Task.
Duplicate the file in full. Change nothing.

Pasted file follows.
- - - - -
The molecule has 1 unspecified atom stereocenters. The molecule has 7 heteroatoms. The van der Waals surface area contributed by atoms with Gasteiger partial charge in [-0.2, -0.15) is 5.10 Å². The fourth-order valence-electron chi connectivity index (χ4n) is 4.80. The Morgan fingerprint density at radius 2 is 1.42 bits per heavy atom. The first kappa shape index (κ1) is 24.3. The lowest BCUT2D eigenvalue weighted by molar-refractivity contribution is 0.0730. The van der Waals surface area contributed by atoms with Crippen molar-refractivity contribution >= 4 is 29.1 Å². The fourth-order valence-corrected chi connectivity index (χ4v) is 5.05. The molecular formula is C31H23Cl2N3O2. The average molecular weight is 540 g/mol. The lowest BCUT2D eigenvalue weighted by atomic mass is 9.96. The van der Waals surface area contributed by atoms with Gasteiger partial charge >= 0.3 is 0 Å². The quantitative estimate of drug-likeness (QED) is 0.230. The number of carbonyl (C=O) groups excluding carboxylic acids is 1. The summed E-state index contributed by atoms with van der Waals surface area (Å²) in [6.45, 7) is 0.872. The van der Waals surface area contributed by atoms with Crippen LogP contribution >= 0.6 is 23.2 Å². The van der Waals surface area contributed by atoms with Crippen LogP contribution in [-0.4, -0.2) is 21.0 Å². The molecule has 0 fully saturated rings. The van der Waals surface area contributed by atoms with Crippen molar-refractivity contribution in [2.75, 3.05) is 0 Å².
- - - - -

The molecule has 1 unspecified atom stereocenters. The molecule has 7 heteroatoms. The van der Waals surface area contributed by atoms with Gasteiger partial charge in [-0.2, -0.15) is 5.10 Å². The fourth-order valence-electron chi connectivity index (χ4n) is 4.80. The Morgan fingerprint density at radius 2 is 1.42 bits per heavy atom. The first kappa shape index (κ1) is 24.3. The lowest BCUT2D eigenvalue weighted by molar-refractivity contribution is 0.0730. The van der Waals surface area contributed by atoms with Crippen molar-refractivity contribution >= 4 is 29.1 Å². The fourth-order valence-corrected chi connectivity index (χ4v) is 5.05. The molecular formula is C31H23Cl2N3O2. The average molecular weight is 540 g/mol. The lowest BCUT2D eigenvalue weighted by atomic mass is 9.96. The van der Waals surface area contributed by atoms with Gasteiger partial charge >= 0.3 is 0 Å². The quantitative estimate of drug-likeness (QED) is 0.230. The number of carbonyl (C=O) groups excluding carboxylic acids is 1. The summed E-state index contributed by atoms with van der Waals surface area (Å²) in [6.45, 7) is 0.872. The van der Waals surface area contributed by atoms with Crippen LogP contribution >= 0.6 is 23.2 Å². The van der Waals surface area contributed by atoms with Crippen LogP contribution in [-0.4, -0.2) is 21.0 Å². The molecule has 0 fully saturated rings. The van der Waals surface area contributed by atoms with Crippen molar-refractivity contribution in [2.75, 3.05) is 0 Å².